Beginning in January of 2012, Australia plans to introduce plain cigarette packaging. As the New York Times reports, legislation, which is expected to pass through the Australian Parliament easily in July, would mandate that cigarettes be sold in green packets without any logos.
The move comes just a week, after the U.S. introduced nine graphic labels companies will have to place at the top of cigarette boxes. Big tobacco is not happy.
Reuters reports Philip Morris has threatened to take the Australian government to international court over the proposed changes. The company claimed that plain packaging will affect their ability to compete against other brands and that the law violates Australia's bilateral investment treaty with Hong Kong:
The notice sets a mandatory three-month period for the two sides to negotiate an outcome. If there is no agreement, Philip Morris Asia said it would seek compensation.
Compensation would be decided under United Nations trade rules.
"It will be up to the panel that will operate under the United Nations international trade rules to look at which evaluation method they would use determine the loss to our business," said [Philip Morris Asia spokeswoman, Anne Edwards.] "We estimate it may be in the billions (of dollars), but ultimately it will be up to this panel to decide."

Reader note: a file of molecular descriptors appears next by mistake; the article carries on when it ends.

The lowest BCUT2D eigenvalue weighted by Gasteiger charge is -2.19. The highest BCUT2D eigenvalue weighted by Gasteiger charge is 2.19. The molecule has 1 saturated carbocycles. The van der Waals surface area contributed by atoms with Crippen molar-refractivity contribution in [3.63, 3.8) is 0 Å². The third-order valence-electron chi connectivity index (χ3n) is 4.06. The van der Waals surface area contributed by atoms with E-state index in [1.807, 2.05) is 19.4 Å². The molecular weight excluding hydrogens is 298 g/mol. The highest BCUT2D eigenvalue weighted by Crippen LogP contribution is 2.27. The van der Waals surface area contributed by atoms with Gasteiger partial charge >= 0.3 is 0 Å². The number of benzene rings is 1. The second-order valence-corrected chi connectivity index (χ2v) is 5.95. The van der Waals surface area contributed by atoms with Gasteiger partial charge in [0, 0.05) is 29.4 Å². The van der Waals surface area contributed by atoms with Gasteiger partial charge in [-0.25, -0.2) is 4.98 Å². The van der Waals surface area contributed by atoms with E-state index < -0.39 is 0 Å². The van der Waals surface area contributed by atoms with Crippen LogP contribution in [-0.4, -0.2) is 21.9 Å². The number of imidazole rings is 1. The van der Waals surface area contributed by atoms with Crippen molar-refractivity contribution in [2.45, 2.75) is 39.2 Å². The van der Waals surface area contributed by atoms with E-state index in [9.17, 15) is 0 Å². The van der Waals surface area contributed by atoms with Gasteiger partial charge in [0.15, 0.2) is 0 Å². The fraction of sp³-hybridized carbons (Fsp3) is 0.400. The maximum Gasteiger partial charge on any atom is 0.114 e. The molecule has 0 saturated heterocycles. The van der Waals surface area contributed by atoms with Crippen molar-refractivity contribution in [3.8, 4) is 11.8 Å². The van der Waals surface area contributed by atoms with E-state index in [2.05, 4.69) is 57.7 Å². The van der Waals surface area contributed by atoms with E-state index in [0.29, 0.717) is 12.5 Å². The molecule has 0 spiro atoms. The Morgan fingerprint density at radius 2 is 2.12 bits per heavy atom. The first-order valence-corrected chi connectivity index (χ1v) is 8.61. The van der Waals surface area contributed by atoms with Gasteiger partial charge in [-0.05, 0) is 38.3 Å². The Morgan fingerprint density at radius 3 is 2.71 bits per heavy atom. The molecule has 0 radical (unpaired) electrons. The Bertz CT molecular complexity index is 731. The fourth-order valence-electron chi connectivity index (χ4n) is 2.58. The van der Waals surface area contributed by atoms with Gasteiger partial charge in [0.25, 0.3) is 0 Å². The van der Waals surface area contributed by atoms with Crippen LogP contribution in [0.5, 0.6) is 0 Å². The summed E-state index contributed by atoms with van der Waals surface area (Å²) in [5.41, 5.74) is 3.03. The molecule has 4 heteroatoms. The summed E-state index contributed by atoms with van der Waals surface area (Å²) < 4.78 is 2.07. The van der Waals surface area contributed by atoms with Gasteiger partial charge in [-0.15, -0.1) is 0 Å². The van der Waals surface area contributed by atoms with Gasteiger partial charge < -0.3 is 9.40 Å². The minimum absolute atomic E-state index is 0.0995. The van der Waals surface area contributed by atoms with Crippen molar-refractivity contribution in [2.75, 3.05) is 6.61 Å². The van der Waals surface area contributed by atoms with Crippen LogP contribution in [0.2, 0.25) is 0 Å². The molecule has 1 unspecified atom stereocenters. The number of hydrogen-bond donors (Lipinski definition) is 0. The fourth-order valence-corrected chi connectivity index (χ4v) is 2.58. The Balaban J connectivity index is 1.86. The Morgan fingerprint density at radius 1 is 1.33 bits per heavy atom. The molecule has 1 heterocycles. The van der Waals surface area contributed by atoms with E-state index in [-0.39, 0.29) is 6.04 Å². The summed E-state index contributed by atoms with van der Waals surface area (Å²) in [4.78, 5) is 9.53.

The Australian Broadcasting Corporation reports Philip Morris is likely more concerned about the precendent this law sets for other countries than the small Australian market. ABC reports that the Australian government said it "can withstand an attack from big tobacco."
The network reports that Australia said international laws allow nations to act in the public interest.
"The World Health Organisation makes clear and recommends in its tobacco control convention that states should consider taking this step of introducing plain packaging for the sale of tobacco products," Australia's Health Minister Nicola Roxon told ABC.
The New York Times adds that Australia already taxes tobacco heavily. Smokers pay about $16.70 a pack. The Times reports the proposed law is also popular, with 59 percent of Australians approving.